July 2020 Mini Budget Announcements – From Stamp Duty To Eating Out Discounts.
Chancellor Rishi Sunak announced his plans to give the UK economy a boost, following the easing of some lockdown restrictions. His mini-Budget for 2020 announced a wave of sweeping measures the Government will be taking to support employment, hospitality, the environment and homebuyers.
Sunak said his plans to kickstart Britain’s economy will “protect, support and create jobs”. Some of his recovery measures include VAT reductions, an emergency pause on stamp duty and restaurant meal discounts.
Here were the key talking points made by the Chancellor;
The Chancellor announced an emergency Stamp Duty holiday in order to help revive the UK property market. Homebuyers will now be exempt from paying tax on the first £500,000 of any property price, saving the average homebuyer £4,500. The increase in threshold from £125,000 to £500,000 is effective immediately and will run until the end of March 2021.
Help for hospitality
Mr Sunak has initiated 50% discounts for diners to spur demand and a huge VAT cut for the hospitality and tourism sectors. VAT on food, non-alcoholic drinks, accommodation and attractions has been cut from 20% to 5% and this equates to a £4bn boost for the industry. Every Briton will be given an “eat out to help out” discount. Meals eaten at any participating business Monday to Wednesday in the month of August will be 50% off at up to £10 per head.
This all part of the wider strategy to get pubs and restaurants ‘bustling again’ in the UK.
Jobs and training
Businesses across sectors have voiced concern of mass unemployment when the chancellor’s Coronavirus Job Retention Scheme winds down in October. Mr Sunak therefore made protecting workers and creating employment the heart of his mini-Budget with up to £30bn set aside for boosting the jobs market.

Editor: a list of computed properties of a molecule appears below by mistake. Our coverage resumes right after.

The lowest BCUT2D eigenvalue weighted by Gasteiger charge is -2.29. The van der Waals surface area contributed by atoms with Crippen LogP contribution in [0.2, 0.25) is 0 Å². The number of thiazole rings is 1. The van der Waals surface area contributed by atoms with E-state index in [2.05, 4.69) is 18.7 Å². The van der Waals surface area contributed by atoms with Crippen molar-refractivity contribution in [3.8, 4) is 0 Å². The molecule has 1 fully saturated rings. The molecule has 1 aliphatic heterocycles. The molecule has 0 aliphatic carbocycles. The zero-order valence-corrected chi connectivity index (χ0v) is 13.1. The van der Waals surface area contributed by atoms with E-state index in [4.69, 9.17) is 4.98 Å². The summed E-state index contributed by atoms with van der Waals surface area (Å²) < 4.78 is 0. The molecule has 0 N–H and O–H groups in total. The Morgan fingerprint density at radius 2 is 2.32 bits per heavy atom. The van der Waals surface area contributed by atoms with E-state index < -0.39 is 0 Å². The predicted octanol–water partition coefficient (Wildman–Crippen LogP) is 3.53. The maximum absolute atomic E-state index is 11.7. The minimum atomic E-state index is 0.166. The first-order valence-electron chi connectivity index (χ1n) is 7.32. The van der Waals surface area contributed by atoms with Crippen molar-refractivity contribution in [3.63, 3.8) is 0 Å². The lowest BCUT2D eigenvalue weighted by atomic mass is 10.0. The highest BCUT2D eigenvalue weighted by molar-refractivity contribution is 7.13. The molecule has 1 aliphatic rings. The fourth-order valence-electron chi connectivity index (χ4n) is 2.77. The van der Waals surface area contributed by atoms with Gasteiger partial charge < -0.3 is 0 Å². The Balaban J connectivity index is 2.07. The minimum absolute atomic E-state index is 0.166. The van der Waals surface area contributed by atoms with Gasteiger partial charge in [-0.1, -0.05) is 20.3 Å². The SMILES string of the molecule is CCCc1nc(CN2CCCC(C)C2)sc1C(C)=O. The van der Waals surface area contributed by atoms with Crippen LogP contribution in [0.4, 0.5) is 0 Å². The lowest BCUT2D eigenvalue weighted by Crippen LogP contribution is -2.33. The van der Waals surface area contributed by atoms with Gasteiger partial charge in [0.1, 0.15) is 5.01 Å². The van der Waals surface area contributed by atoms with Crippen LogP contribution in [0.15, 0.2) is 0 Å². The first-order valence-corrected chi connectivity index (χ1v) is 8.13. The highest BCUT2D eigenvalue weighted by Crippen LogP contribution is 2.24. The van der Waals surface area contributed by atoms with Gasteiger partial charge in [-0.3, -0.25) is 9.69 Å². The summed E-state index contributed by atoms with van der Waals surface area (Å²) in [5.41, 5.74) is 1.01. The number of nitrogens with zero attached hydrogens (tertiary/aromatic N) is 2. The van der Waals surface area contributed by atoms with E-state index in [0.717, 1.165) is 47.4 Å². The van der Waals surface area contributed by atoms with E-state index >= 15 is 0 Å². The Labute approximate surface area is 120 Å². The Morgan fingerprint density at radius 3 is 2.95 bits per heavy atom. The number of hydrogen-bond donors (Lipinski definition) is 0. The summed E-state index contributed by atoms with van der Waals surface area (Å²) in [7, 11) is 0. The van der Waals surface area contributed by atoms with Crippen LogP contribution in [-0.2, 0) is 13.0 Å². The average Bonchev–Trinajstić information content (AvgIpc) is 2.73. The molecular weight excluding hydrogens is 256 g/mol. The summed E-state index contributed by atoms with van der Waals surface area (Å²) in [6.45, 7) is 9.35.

At the crux of these announcements, the Chancellor will pay businesses a £1,000 job retention bonus for every furloughed worker that is brought back and employed until the end of January 2021. Workers must have been continuously employed and earn an average of more than £520 per month in November, December and January.
Mr Sunak also unveiled a new £2bn Kickstart Scheme as a key plank of his “Plan for Jobs”. The fund will create government-subsidised jobs for unemployed young people and employers will be able to offer a six-month placement for people aged between 16-24 years old. The Treasury will cover 100% of the National Minimum Wage for each young employee for up to 25 hours a week with firms able to top up the worker’s pay.
£111m will be invested to triple the number of traineeships with businesses offered a £1,000 per trainee payment. The grant will be capped at 10 jobs per firm.
For the next six months, the Government will pay businesses up to £2,000 for every new apprentice under 25. It will also pay £1,500 for every new apprentice above 25 hired.
An extra £1bn will be invested in the Department for Work and Pensions to help people get back to work.
Greening the recovery
The Chancellor announced plans to seize the coronavirus crisis as an opportunity to green the economy.
This followed with a £3bn package of green investment to help create thousands of jobs. Some £1bn has been set aside to help make public sector buildings greener. Homeowners can benefit from £2bn of grants to pay for “green” upgrades to make their houses more energy efficient. Vouchers worth up to £5,000 will be issued while poorer households could get up to £10,000 to make the upgrades, such as loft and wall insulation. It will provide at least £2 for every £1 homeowners spend on making their properties more energy efficient and the Treasury expects the measure to support more than 100,000 green jobs.
Up to £40m will be provided for a Green Jobs Challenge Fund to create 5,000 jobs at environmental charities and public authorities. Some £100m of new funding has been set aside for direct air capture, a technology that takes carbon dioxide out of the air, while an extra £10m will be given for new electric car development projects.
It is clear from the measures announced yesterday, on top of those already implemented since the start of the crisis, that the government is adopting a strong and decisive approach to reigniting the faltering economy. Given the recession we are facing is the deepest in living memory it is right that swift and substantial measures are taken. It remains to be seen the longer term impact this will have on public finances, with the Institute for Fiscal Studies suggesting that it could take many years for UK debt to return to pre-Covid levels, dependent on the strength of the economic recovery.
Relating to investments, markets have reacted positively to date to the stimulus offered by governments/central banks, with initiatives focused on stimulating consumer demand of obvious benefit. We retain the belief that in the shorter-term markets will be potentially volatile whilst news on to the pandemic remains changeable, however it is clear that a cornerstone of central bank policy has been to sustain confidence in investment markets as best they can, and this is likely to continue for the foreseeable future.
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